There they were on page 56. A (relatively) small article (4 pages) on Easter Baskets. Not just any Easter Baskets…The Easter baskets of my dreams. Up until that point I had never seen an Easter basket which wasn’t 10 shades of horrible. The main event was what was inside…peeps, jelly beans, chocolate bunny, the good stuff. The basket itself was usually either this strange plastic woven type (oddly trying to mimic something actually woven but in the most unrealistic way possible). Or an actual woven basket which looked like it was made from materials found by the side of a highway somewhere. I won’t say road kill. But close. In the spring of 1991 that all changed for me. The basket which in itself WAS the main event.
Okay. In retrospect those baskets were uber busy. A white spray painted basket covered in bows. Pattern on pattern on pattern. I think the thing which struck me however was the colors. Each basket had its own color way. Everything in the blue basket was some shade of blue, the same for the yellow, etc. Even the (overly to my eye now) decorated sugar cookies coordinated. Now that had style.
I set about to re-create this little lovelies. One for me. One for my new husband. Cute tiny little baskets filled with similarly colored treats. I varied from Martha’s example by making a collar of bows around the top instead of bows scattered all over. I used much more saturated colors than Martha. Bright blue for him. Raspberry Pink for me. Cute. I’m not sure how hubby felt about an Easter basket covered in bows but being a newlywed he didn’t say a word. Good man.
The following year when our daughter was born I gave her my little pink beauty and I made myself a purple one. The mistake I made in the beginning was that I selected baskets which were far too small. Not enough room for the Easter treats I wanted to fill them with. I wasn’t a problem until the kids got a bit older and the little treats got well, not so little. By the time we had our second I had re-made the baskets in a much larger format. Pink for her, yellow for the next little nipper. Blue for the third. Green for the fourth. I have even made them for my niece and nephews. So far I think I have made about 10 of them and each one is unique.
I love that they look festive and party like even with nothing inside. Each year I buy new eggs to add (after all those little plastic eggs don’t hold up forever). The great thing is that the hues of the basic colors always change…so after 13 years of eggs they are all different shades. I love that spectrum of color. This year I added a pack of large and small from Target. Beautiful colors. But the addition I am most excited about are the glitter eggs from Target. Haven’t opened one yet but they sure look great!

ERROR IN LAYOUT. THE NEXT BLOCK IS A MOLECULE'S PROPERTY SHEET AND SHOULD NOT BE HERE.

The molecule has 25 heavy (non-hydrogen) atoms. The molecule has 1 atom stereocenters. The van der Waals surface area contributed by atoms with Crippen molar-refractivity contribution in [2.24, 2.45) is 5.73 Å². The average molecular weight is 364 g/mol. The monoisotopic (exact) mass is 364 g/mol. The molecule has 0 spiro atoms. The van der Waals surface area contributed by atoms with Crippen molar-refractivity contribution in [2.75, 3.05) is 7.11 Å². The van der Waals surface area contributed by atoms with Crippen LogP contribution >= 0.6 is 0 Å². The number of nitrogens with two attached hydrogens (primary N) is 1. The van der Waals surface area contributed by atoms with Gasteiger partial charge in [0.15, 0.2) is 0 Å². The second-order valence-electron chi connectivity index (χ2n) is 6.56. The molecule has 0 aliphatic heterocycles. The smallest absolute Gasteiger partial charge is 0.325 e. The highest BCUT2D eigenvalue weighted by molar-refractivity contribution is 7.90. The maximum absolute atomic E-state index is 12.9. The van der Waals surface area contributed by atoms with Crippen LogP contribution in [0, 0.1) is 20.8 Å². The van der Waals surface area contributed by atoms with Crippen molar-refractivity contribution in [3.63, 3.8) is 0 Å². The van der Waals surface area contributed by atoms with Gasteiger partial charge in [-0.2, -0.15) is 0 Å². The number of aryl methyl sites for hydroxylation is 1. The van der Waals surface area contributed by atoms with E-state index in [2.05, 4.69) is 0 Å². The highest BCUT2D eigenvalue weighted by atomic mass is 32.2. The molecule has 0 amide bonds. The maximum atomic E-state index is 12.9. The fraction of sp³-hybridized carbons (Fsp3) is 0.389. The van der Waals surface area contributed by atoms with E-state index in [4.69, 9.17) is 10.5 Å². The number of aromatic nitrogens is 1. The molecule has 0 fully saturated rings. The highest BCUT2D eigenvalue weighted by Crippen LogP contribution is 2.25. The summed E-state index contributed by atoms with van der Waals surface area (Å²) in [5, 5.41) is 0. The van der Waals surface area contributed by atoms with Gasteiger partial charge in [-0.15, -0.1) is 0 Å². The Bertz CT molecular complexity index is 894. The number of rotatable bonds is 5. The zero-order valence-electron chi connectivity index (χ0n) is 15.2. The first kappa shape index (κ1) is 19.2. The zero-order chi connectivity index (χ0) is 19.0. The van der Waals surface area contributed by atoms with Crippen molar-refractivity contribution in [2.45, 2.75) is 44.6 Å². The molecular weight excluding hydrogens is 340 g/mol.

Each year I freshen the baskets up a bit. In recent years I have added a glitter initial to personalize them even more. I’ve also added little chicks tucked in here and there. Add more ribbon and plump the ribbon already there. It has led to an unexpected result. They have, in effect, become little time capsules of the kid’s childhoods. We called our #4 monkey when he was little….and so he has a bow with little monkeys on it on his basket. Our daughter went through a butterfly stage and on hers there is a glittery butterfly. On each of the baskets there is ribbon from an article of their baby clothing. Each has a snippet of ribbon from my Mother, who passed away and we all miss so much. I added darker more elegant tones of ribbon as they got older…ribbon which reflected their growing up. These baskets now function like sentimental Christmas ornaments on a tree…each with its own story. I especially love that it happened organically. There was no plan to have it happen this way. It just did.
I’m done freshening them up for this year. I added (three years tardy) my daughter’s sorority letters to hers and my son’s college ribbon to his. Easter is three weeks from today and the baskets are all laid out…bunny ready.